Resolving data_offset and data_len

Daniel Lorch daniel.lorch at
Thu Jun 4 10:37:00 PDT 2009


> cursor.leaf->base.key is the logical *end* (in bytes) of the extent
> cursor.leaf->data_len is the length of the extent in bytes
> cursor.leaf->data_offset is the HAMMER internal offset (see below)

I am not sure I understand extents in HAMMER. Let me try:

Suppose we had a file of 24K. This file would be broken up into two
parts of 16K and 8K respectively. In HAMMER, these parts are called
``data records''. Contiguous data records are called ``extents''
(contiguous relative to what? to the underlying block device?).

Each data record is stored as a leaf node in the B-tree. To obtain all
leaf nodes belonging to a file, a ``cursor'' is initalized with the
following values:

  cursor.key_beg.obj_id     <-- the i-number
  cursor.key_beg.key        <-- is that a byte offset? relative to what?
  cursor.asof               <-- what's that for? history/version?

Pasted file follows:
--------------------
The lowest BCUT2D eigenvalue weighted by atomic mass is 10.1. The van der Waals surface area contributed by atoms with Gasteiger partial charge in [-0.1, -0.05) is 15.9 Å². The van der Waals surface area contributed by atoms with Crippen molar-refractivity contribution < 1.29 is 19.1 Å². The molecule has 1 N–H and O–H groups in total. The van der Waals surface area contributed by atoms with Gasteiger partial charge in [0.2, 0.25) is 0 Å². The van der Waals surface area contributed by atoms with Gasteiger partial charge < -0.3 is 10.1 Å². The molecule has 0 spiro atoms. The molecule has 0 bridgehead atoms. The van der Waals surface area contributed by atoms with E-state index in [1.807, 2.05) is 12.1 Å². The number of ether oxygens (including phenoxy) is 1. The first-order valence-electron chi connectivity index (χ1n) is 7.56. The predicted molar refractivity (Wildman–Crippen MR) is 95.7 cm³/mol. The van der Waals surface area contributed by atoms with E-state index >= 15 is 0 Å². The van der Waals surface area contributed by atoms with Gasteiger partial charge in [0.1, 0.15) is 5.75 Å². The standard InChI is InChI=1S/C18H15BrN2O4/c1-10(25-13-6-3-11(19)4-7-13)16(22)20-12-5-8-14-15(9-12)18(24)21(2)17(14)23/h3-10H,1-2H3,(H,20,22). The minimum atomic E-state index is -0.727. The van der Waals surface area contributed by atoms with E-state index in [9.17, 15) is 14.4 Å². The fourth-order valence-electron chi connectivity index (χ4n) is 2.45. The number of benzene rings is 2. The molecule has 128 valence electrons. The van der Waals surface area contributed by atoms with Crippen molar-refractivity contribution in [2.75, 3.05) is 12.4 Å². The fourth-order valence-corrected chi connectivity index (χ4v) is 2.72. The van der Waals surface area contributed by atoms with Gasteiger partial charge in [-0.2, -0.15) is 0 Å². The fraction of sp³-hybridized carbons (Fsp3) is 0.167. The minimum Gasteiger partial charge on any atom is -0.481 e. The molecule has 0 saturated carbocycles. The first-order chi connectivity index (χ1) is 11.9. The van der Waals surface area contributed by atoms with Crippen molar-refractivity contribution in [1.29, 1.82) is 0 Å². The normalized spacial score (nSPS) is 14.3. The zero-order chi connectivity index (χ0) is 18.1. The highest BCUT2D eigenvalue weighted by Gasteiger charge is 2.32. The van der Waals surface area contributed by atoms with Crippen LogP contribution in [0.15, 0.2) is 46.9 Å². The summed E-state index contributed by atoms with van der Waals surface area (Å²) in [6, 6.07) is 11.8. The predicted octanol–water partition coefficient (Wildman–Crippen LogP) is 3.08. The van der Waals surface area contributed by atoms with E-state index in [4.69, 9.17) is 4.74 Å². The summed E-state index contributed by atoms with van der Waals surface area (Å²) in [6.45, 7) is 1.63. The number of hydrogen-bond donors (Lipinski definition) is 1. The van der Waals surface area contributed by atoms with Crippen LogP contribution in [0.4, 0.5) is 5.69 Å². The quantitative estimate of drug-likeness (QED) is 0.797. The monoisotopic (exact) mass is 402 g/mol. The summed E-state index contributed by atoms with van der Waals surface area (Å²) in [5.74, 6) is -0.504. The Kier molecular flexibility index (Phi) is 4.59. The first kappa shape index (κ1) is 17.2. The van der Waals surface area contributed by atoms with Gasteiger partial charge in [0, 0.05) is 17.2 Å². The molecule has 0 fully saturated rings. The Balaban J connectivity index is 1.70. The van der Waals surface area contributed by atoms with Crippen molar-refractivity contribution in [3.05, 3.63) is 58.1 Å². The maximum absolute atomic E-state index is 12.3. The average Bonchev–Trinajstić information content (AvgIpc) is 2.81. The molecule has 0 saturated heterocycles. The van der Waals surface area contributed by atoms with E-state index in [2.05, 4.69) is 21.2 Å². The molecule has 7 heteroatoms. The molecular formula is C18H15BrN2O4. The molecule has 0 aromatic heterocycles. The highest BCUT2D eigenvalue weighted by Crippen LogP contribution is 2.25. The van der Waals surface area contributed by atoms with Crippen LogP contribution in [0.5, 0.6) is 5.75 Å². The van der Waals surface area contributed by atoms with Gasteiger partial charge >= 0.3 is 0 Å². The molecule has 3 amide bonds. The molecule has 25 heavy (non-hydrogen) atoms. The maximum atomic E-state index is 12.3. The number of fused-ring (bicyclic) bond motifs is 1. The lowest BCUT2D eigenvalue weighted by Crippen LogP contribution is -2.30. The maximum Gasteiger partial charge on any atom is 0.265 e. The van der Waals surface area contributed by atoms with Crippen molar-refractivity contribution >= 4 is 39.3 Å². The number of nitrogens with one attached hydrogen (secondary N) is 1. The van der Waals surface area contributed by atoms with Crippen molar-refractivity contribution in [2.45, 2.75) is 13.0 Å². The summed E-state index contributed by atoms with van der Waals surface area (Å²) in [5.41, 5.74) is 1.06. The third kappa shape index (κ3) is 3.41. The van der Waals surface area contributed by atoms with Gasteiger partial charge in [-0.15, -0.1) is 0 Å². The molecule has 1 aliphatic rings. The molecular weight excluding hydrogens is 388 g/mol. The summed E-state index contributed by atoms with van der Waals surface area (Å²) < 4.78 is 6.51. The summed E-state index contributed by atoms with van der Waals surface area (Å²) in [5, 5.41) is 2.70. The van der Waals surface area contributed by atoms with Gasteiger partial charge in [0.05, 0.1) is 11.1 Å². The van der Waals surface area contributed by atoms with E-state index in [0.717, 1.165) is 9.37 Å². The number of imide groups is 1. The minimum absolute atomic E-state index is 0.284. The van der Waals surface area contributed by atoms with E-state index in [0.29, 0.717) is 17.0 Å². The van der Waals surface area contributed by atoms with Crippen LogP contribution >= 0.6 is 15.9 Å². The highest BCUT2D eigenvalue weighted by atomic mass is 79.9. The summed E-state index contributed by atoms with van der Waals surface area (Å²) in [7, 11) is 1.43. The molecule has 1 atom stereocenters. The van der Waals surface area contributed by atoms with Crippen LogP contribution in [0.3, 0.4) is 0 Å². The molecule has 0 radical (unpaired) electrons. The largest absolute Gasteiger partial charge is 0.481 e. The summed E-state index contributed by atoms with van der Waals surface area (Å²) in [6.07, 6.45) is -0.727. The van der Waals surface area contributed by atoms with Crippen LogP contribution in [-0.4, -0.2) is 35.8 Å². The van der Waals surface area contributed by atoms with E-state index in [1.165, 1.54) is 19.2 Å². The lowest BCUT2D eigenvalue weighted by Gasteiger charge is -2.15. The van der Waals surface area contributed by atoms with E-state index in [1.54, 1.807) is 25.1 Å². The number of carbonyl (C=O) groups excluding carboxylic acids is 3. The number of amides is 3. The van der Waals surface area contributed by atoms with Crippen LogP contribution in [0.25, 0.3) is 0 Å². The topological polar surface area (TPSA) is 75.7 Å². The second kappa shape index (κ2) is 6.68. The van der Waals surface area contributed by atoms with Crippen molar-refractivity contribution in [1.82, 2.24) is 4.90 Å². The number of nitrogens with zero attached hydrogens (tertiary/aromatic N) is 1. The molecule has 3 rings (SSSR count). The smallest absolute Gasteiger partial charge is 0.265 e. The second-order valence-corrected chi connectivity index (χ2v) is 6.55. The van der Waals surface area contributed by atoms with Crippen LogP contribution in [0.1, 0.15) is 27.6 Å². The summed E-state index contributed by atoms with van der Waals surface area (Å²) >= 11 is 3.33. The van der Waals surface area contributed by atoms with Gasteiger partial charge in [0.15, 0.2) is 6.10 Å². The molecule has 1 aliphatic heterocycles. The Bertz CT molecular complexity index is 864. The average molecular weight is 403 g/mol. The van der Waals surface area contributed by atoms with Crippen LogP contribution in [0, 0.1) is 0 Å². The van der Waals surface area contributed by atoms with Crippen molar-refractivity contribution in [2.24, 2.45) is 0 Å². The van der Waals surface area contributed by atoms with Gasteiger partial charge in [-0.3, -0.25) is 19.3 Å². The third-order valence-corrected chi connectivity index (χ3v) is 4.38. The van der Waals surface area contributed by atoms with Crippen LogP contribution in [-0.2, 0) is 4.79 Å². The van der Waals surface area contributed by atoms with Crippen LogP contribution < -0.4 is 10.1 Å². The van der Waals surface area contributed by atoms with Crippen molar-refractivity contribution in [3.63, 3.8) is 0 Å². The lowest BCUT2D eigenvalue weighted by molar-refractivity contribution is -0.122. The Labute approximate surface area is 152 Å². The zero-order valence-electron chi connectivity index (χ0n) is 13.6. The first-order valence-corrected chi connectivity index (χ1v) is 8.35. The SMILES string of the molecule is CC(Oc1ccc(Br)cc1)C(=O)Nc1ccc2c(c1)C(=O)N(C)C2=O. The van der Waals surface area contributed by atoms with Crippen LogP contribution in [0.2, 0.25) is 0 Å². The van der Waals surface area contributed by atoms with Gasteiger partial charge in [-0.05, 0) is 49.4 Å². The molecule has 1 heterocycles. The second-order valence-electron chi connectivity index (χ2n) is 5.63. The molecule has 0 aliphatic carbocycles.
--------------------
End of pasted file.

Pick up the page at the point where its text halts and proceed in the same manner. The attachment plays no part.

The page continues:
cursor.key_beg.rec_type = HAMMER_RECTYPE_DATA <-- we want a file

hammer_ip_first() and hammer_ip_next() are used to iterate through all
leaf nodes.

Is that right? (reference:

1. Does cursor.leaf->base.key indicate the end of the current data
record or the *entire file*?

2. For a given file of 12 bytes, cursor.leaf->data_len gives me 16. What
am I missing?

> It is a HAMMER_ZONE_LARGE_DATA offset.  Disk offsets in HAMMER are all
> 64bit, but do not directly refer to byte offsets on the disk.  Instead
> the offsets have multiple layers (or at least one) of indirections.  See
> hammer_disk.h:120 for reference.  Basically the right thing to do is use
> hammer_io_direct_read().

Thanks, hammer_io_direct_read() is what I was looking for. Now I can
calculate the right offset to locate the file on disk. But I'm still
struggling with the file length.


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